One of the experiences that every sea fearer has during his sea life is, being duped at some foreign port. No one has been spared of it, some for a small amount, some to a large extent. But a sea fearer always forgets the loss, comparing it with the very high salary he earns, and taking it as a part and parcel of his life.
I was duped once, off 50$.
It so happened that our ship had reached the port of longkou in the northern province china, and in the evening me along with few members of our ship went out for a round of the city. The very first store that we were taken to by the agent stocked electronics, and my eyes lit up seeing the display. I got particularly interested in a pen drive of capacity 32 GB(it was the year 2007, and 32 GB was unheard of)which was on sale for 85$. I tried to haggle the price but couldn’t get it below 80$. Now, I was in china, so wasn’t sure of it’s authenticity, so didn’t want to buy it unless I got it for cheap. By the time more of my fellow crew came besides me and showed interest in the pen drive. After a bit of haggle, the shopkeeper finally agreed to sell it to us for 50$ if we bought 5 pieces. We were four of us and we knew we could convince someone to buy one more on the ship. But we had a condition that we would check all the drives first and if all found ok we would buy. The shopkeeper was ok with that but informed us that he didn’t have those many pieces right at that time and would deliver it on our ship and we could pay at that time. Better for us!!
Or so we thought….
As we informed our other officers and crew on board, our captain became interested, and since it seemed to be a good deal, he called up his son in India, who immediately asked him to get two pieces. Our chief officer informed that he was duped by such seller on his previous ship, but when we informed him that we would check the drives before paying, he himself wanted one. So now we needed 7 pieces and we informed the seller through ships agent to bring 8 pieces so that we had a buffer of 1 piece if any found to be not working.
The seller came onboard and handed us the pendrives which we started testing one by one. We transferred about 18 GB data in to each one and checked that the properties showed 18 GB used and about 12-13 GB free, which it showed and we were satisfied. We handed over the cash and I went for sleep. By that time the seller had left the ship and we sailed out.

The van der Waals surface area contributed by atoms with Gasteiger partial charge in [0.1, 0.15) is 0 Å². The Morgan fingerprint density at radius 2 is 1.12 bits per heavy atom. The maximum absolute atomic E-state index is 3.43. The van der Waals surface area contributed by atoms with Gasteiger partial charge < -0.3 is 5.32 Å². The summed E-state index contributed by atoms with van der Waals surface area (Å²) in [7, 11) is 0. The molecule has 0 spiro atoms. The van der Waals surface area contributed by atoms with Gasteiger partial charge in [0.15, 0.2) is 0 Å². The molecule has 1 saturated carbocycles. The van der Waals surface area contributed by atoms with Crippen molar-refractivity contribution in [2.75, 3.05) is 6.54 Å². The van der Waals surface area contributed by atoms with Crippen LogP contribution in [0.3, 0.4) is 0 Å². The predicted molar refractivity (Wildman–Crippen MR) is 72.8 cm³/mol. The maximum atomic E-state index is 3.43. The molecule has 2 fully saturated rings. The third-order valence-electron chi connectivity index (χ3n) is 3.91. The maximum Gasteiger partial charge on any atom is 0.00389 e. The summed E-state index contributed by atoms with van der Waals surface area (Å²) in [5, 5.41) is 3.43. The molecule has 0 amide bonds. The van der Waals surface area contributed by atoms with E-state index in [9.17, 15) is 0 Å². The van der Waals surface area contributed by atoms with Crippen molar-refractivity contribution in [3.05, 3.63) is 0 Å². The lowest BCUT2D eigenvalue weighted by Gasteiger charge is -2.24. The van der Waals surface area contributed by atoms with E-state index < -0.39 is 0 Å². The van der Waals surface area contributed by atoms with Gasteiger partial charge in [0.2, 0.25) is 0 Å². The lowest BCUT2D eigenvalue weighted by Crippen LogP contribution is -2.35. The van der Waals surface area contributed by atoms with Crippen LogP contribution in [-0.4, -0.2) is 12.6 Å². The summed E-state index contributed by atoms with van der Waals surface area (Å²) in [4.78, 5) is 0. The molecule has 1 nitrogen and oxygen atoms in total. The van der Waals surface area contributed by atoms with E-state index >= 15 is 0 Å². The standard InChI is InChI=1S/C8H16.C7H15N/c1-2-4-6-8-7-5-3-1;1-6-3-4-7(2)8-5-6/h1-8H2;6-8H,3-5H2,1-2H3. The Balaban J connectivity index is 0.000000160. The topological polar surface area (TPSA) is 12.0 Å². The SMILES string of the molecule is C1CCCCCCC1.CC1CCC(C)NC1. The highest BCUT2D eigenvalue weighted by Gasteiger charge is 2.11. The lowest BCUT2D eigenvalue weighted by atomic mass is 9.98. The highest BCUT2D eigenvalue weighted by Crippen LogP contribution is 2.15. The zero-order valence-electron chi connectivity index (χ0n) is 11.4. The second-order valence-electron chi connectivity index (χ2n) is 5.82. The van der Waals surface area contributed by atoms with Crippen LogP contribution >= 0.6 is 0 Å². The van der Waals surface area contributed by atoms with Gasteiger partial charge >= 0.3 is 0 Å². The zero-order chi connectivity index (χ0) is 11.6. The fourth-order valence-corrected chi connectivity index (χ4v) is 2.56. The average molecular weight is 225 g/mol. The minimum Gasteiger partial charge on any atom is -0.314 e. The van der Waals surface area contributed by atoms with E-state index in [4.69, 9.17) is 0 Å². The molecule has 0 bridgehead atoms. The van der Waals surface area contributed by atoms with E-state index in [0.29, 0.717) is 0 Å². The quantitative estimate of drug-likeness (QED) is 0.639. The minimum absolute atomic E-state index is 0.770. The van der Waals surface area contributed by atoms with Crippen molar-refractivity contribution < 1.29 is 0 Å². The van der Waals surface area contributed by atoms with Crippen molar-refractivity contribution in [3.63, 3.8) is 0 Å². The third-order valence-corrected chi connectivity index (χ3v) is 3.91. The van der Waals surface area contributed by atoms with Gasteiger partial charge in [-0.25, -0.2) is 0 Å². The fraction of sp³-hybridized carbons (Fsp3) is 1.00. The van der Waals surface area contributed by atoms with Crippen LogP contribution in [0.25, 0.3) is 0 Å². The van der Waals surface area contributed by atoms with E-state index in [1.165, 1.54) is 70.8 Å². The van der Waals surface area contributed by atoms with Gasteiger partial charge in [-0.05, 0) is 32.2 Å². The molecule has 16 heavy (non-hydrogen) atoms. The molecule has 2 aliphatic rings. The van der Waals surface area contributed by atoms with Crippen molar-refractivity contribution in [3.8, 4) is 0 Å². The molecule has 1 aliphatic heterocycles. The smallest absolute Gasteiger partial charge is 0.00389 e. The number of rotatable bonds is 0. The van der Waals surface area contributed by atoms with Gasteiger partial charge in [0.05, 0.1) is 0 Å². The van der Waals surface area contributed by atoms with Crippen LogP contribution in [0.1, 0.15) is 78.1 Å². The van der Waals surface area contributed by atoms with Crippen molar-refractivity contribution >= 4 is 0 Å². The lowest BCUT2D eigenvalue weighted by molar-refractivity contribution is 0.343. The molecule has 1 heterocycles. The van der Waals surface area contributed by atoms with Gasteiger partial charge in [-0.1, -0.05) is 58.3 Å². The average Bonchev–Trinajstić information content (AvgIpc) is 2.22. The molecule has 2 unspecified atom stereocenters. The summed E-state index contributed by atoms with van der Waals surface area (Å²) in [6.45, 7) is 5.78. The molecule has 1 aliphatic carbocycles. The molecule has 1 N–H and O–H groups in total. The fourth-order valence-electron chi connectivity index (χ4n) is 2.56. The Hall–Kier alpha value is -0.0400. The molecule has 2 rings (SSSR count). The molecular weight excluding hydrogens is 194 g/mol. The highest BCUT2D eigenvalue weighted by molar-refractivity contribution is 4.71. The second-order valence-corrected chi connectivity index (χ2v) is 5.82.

I woke up with plans to transfer my entire music collection to the pendrive to relieve me of th DVDs. And I did so in the officer’s lounge computer. As I entered the engine control room for my duty, I saw the duty motorman, Gerry Delrio, worried. After handing over the watch(handing over the duty is called as handing over the watch, in watchkeeping terms), the fourth engineer left, and the first sentence that I heard form the motorman’s mouth was,”Third!! We are F@#&%d!!!”
I didn’t understand what he was saying. He explained that the data was not going into the pen drive that he had. I told him that I had successfully stored just a few minutes back, and he asked me to verify it. I inserted the drive into the engine room computer, and saw that the folder were there on the drive. I browsed to one of the folder. and Oops!! No file in it. Thinking that the folder might be empty from the beginning, I browsed to another folder. Empty!! I checked the properties of the pendrive and found that it had occupied 18 GB with lots of folders, but it showed 0 files. Thinking that formatting it would solve the “error”, I formatted it. Only to find later that the capacity had come down from 32 GB to 20 GB. My heart sank. But all was not lost, since 20 GB was a good deal for 50$. Again I moved some data to the drive. Again I could see only folders, no files. My heart sank.
I carried out the formating number of times in a hope to rectify the situation, but each time the capacity reduced to 16GB, 10GB, 4GB, 1GB,128MB!! And finally, the computer gave up and stopped detecting the drive.
Same thing happened to all the people who bought it. Now I was worried two folds. I had paid for the captain’s pen drives and he was yet to return back the 100$. But within a couple of days he gave me back my money. A week later, the chief officer checked his drive, and came to know that he too was duped. He was a happy man till then, since no one had told him about this comedy. Or tragedy if you call it.
We had been duped by professionalism of the chinese sales person, and a shiny casing announcing a Sony Vaio Pendrive!! We were “Made” in China.